Quite a lot of people experience neck and shoulder pain while cycling.

Beginners cyclists especially often seem to suffer with this problem during a cycling session. There can be many reasons and remedies and we will explore them in this blog.


Note: If its pain that’s constant and not just cycling related its best to have it checked by your doctor or physiotherapist.

Cycling related

Possible causes of cycling related neck and shoulder pain. Neck and shoulder muscles are weak or inflexible Your head is raised too much to allow you to see the road ahead. This places strain on the neck and shoulder muscles as the head is a heavy object. So, to be lifting and holding in a static position takes a lot of hard work.

Bike setup

If your handlebars are set too low. This creates a flatter back angle but means that you must raise the head to see the road ahead. A helmet that is  positioned is too low on your forehead can block your vision. This also means that you must constantly raise your head to see where you are going. A visor on the cycling helmet that has the same effect as above.

Saddle Angle

Notice the angle of the saddle on the track riders bike below. It is close to horizontal. If the saddle slopes too much towards the front the riders weight will be supported more by the arms than the saddle. this could cause Shoulder and neck pain.  The usual saddle angle setup is either horizontal or very slightly sloping towards the front. 

Pursuit cyclists. Aerodynamics are key to success in this event
Note this Track pursuit rider. His race is around four minutes long. Aerodynamics are hugely important in this event so he must get his trunk as flat as possible. Notice the different trunk angle compared to the pro road racers. . Also notice how he must tilt his head to see where he is going. This creates a big strain on Neck muscles.

If Handlebars are set too low a lot of your weight is also distributed on to your arms and shoulders. This can create a lot of pain in the shoulders and arms, as well as putting strain on the neck muscles.

Handlebars width

Handlebars that are too narrow or wide is a common cause of should pain. The angle of the drops can cause problems also. The angle should be set so that your hands sit very naturally on the bars and help the arms act as shock absorbers. Handlebars too far away that means you must stretch too much to reach them

Ideal Handlebars width

Note How these elite Irish cyclists Handlebars are about the width of their shoulders. This setup gives good control and comfort for long distance cycling

Good bike setup example

Professional cyclists trunk angle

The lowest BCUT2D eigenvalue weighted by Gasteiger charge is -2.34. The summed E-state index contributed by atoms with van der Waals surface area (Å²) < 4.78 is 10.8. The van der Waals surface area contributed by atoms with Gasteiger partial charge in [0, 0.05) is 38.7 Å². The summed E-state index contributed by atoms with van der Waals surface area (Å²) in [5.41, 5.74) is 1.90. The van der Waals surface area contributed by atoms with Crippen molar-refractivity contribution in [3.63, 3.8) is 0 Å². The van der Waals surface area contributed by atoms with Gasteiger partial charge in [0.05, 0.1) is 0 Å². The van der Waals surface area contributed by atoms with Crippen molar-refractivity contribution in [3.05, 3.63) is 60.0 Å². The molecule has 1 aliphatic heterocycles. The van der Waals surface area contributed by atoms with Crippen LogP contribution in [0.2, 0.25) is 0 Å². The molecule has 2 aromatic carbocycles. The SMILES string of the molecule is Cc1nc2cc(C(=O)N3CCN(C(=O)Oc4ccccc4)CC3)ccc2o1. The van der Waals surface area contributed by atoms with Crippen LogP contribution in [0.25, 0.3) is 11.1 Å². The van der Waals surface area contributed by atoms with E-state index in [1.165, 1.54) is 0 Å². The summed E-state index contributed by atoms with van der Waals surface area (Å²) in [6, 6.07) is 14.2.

Professional cyclists Bike setup

Physical fitness

Other possible causes? Lack of conditioning,

If you are a beginner cyclist it will take a bit of time for your shoulder and neck muscles to adjust to supporting your head.

So, don’t ramp up the training time too quickly. Increase the distance that you cycle very progressively to allow the muscles to develop.

A 10% weekly increase is usually fine.

Work demands 

Using a phone a lot when working or sitting at a computer for hours at work with poor posture can also create problems.

Check your computer posture and  see Exercises from Pearse St Physio Ergonomics video.
Scroll Down for the videos but the article is well worth a read through.

Strength and conditioning

Develop general strength and conditioning by doing some strength exercises at home or in a gym. 

Specific Programmes like Pearse Street video above and Cathal Moynihans Core strength programme could be very helpful.

Video examples

Climbing positions Mount Ventoux Tour De France   You will notice that the rider has a more upright position as aerodynamics is not so important as they are going slow on the climb.  

Time trial position .. Bradley Wiggins has an extreme position on his time trial bike to ensure good aerodynamics.

This position would require a rider to be very strong and flexible. Most likely it would require support from S+C experts and physiotherapists

Prevention and Remedies

Spend some time preparing your bicycle setup. The setup will depend on what events you participate in.

Allow time to adapt to changes in position and make small changes. Record your original setup and record changes as you make them.

Have a year round exercise plan. Get good training from Strength and conditioning experts and physiotherapists.

For great coaching Contact here.              

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